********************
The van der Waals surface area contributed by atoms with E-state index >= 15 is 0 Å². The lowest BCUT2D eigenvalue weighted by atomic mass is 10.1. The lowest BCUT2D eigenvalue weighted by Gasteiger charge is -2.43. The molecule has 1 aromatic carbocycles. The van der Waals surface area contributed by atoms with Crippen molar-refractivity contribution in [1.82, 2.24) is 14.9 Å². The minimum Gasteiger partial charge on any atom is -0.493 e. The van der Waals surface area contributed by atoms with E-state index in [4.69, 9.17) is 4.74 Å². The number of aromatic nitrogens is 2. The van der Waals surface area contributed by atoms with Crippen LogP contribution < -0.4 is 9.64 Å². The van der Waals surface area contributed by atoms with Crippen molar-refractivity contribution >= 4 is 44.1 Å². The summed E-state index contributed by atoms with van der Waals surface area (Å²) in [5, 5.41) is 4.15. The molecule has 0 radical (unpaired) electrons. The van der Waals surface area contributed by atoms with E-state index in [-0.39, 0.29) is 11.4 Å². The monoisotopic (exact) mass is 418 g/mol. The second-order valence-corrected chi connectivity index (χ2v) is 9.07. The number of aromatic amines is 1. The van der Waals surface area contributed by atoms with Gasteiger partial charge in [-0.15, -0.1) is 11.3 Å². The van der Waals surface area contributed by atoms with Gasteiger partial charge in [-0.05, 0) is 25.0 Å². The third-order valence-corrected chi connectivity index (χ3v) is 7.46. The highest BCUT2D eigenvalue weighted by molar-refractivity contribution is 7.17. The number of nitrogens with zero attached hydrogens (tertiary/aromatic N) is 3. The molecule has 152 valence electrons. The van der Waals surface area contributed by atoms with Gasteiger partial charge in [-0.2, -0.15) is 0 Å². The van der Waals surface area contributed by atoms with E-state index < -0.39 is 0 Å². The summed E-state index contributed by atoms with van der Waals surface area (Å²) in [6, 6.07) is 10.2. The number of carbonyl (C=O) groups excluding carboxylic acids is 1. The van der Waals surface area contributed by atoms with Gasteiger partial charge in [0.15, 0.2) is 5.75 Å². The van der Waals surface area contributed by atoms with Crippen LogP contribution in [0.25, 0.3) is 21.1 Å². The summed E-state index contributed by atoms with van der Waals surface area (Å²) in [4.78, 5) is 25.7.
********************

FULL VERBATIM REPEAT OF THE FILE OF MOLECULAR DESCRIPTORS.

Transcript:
The van der Waals surface area contributed by atoms with E-state index >= 15 is 0 Å². The lowest BCUT2D eigenvalue weighted by atomic mass is 10.1. The lowest BCUT2D eigenvalue weighted by Gasteiger charge is -2.43. The molecule has 1 aromatic carbocycles. The van der Waals surface area contributed by atoms with Crippen molar-refractivity contribution in [1.82, 2.24) is 14.9 Å². The minimum Gasteiger partial charge on any atom is -0.493 e. The van der Waals surface area contributed by atoms with E-state index in [4.69, 9.17) is 4.74 Å². The number of aromatic nitrogens is 2. The van der Waals surface area contributed by atoms with Crippen LogP contribution < -0.4 is 9.64 Å². The van der Waals surface area contributed by atoms with Crippen molar-refractivity contribution >= 4 is 44.1 Å². The summed E-state index contributed by atoms with van der Waals surface area (Å²) in [5, 5.41) is 4.15. The molecule has 0 radical (unpaired) electrons. The van der Waals surface area contributed by atoms with E-state index in [-0.39, 0.29) is 11.4 Å². The monoisotopic (exact) mass is 418 g/mol. The second-order valence-corrected chi connectivity index (χ2v) is 9.07. The number of aromatic amines is 1. The van der Waals surface area contributed by atoms with Gasteiger partial charge in [-0.15, -0.1) is 11.3 Å². The van der Waals surface area contributed by atoms with Gasteiger partial charge in [-0.05, 0) is 25.0 Å². The third-order valence-corrected chi connectivity index (χ3v) is 7.46. The highest BCUT2D eigenvalue weighted by molar-refractivity contribution is 7.17. The number of nitrogens with zero attached hydrogens (tertiary/aromatic N) is 3. The molecule has 152 valence electrons. The van der Waals surface area contributed by atoms with Gasteiger partial charge in [-0.2, -0.15) is 0 Å². The van der Waals surface area contributed by atoms with E-state index < -0.39 is 0 Å². The summed E-state index contributed by atoms with van der Waals surface area (Å²) in [6, 6.07) is 10.2. The number of carbonyl (C=O) groups excluding carboxylic acids is 1. The van der Waals surface area contributed by atoms with Gasteiger partial charge in [0.15, 0.2) is 5.75 Å². The van der Waals surface area contributed by atoms with Crippen LogP contribution in [0.25, 0.3) is 21.1 Å². The summed E-state index contributed by atoms with van der Waals surface area (Å²) in [4.78, 5) is 25.7.